All equipment and systems within a metalworking plant can benefit from IIoT, from front line production equipment to back-end systems that process scrap metal and spent fluid. Prioritizing the latter systems to maximize efficiency, profit margins and overall business value requires a reversal of conventional thinking that is also important to the adoption of IIoT capability throughout the plant in order to avoid downtime.
As for workforce concerns, they already exist in the metalworking industry regardless of the presence of IIoT technology. Manufacturing operations aren’t struggling to find work these days, thanks to a strong economy and a healthy construction market. Unfortunately, the dwindling number of highly skilled workers with deep industry knowledge poses a more serious challenge to ensuring that productivity keeps pace with demand.
Automating as many plant systems as possible—including scrap handling, fluid recycling and industrial water and wastewater systems—can not only address the staffing issue but offer other advantages that can directly benefit the bottom line. Implementing IIoT capability can achieve the same results, provided an operation fosters a culture that encourages “hand-in-metal” collaboration between humans and machines. Aprio recommends a two-part process:3
For those at the top of the organization, it is their duty to create a workplace environment in which the workforce feels empowered and encouraged to use real-time data to make decisions that will improve efficiency. Doing so will boost your bottom line and reduce the need for reactionary, top-down decision-making.
Regarding the software fears, there are platforms available today that are more than capable of enabling enterprises to integrate, connect and manage millions of IIoT components by operating connected business processes and consuming connected insights. When implemented on equipment and systems throughout a plant, these platforms allow metalworking companies to make changes or business decisions that affect positive operational changes, reduce risks, and increase revenue.
The software can operate across the cloud or on-premises and provides enterprises with total freedom and choice in designing, building, deploying and evolving their IIoT implementations seamlessly across any network. The ultimate objective is to help customers eliminate metalworking waste and improve the overall efficiency of their operations so they can increase their business profitability.8
As statistics indicate, the Industrial Internet of Things is quickly becoming a reality in the manufacturing industry, with IIoTrelated investments expected to be well into the billions within the next five years. However, many operations continue to lag behind when it comes to implementing and benefitting from IIoT. Reasons for this range from being wary of the technology’s reliability and effectiveness at this stage of its development to being satisfied with the way things have traditionally been done in metalworking plants.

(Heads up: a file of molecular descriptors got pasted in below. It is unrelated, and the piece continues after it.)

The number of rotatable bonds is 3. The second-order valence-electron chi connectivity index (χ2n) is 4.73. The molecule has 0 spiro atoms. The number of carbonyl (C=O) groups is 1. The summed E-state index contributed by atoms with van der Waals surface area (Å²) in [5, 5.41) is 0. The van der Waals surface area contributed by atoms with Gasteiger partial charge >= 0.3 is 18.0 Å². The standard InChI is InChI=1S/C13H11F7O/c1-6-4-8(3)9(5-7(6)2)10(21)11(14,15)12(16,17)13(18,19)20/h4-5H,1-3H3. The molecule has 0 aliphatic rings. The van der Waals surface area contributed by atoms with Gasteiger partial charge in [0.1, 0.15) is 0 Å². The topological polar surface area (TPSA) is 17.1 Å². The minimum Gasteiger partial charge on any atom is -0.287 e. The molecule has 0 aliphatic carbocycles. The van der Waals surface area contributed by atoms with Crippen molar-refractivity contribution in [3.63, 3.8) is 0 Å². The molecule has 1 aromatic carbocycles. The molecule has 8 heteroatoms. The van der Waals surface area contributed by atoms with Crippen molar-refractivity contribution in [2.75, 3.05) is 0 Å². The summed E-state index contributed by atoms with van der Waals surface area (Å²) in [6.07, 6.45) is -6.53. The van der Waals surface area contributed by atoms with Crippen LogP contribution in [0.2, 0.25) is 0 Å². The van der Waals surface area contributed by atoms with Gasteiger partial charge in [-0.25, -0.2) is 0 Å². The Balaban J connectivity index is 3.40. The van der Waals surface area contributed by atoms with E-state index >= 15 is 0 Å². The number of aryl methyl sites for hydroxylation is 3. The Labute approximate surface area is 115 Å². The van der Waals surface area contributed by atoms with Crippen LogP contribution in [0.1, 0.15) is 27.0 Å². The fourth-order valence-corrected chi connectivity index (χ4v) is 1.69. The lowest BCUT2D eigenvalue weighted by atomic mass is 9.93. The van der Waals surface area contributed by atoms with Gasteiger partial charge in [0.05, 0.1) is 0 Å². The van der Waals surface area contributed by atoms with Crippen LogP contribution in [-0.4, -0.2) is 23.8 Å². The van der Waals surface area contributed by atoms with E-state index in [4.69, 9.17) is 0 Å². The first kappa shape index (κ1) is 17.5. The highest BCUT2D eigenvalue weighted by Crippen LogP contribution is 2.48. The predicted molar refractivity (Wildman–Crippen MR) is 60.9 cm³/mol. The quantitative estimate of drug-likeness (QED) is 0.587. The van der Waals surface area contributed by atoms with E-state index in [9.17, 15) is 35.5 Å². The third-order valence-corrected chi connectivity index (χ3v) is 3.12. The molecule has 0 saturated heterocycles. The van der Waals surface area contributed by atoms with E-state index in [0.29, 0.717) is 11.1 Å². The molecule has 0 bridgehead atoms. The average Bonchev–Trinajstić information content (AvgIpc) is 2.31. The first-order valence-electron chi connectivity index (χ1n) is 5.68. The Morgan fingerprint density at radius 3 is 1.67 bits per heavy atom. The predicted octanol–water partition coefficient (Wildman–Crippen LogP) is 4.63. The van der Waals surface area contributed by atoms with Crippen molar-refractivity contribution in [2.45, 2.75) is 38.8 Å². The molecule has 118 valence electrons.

Resistance to change should never be a barrier to innovation, especially when the advantages are tangible and solutions exist that can put most fears related to IIoT to rest. Working with a systems provider that is ahead of the curve and offers a proven, reliable software platform for its waste stream processing equipment can help a metalworking operation stay competitive by getting the maximum advantage and uptime from IIoT technology.
Mike Hook is the Sales & Marketing Director for PRAB and has more than 15 years of mechanical design and application experience. PRAB is a leading manufacturer of engineered conveyors and equipment for processing turnings, chips and metalworking fluids. PRAB also designs and builds industrial wastewater recycling systems.
1Netlingo, Smart Tech a.k.a. Smart Technology, Wearable Tech – https://www.netlingo.com/word/smart-tech.php
2MarketWatch, Industrial Internet of Things Market is Determined to Reach US$ 205.0 billion by 2024 – https://www.marketwatch.com/press-release/industrial-internet-of-things-market-is-determined-to-reach-us-2050-billion-by-2024-2019-03-08
3Aprio, How the Industrial Internet of Things Creates a “Hand-in-Metal” Workforce – https://www.aprio.com/whatsnext/industrial-internet-things-creates-hand-metal-workforce/
4ReadWrite, How IoT is Optimizing Costs for Industrial Sectors – https://readwrite.com/2019/03/07/how-iot-is-optimizing-costs-for-industrial-sectors/
5ReadWrite, How IoT is Optimizing Costs for Industrial Sectors – https://www.sikich.com/many-manufacturers-slow-to-adopt-internet-of-things-sikich-report-finds/
6Sikich, Many Manufacturers Slow to Adopt Internet of Things, Sikich Report Finds –https://www.seriousinsights.net/why-the-slow-pace-of-iiot-adoption/
7Serious Insights, The Slow Pace of IIoT Adoption – http://blog.relayr.io/iot-and-predictive-vs-preventive-maintenance
8Market Watch, Software AG Named IoT Enterprise Software Company of the Year in the 2019 IoT Breakthrough Awards – https://www.marketwatch.com/press-release/software-ag-named-iot-enterprise-software-company-of-the-year-in-the-2019-iot-breakthrough-awards-2019-01-04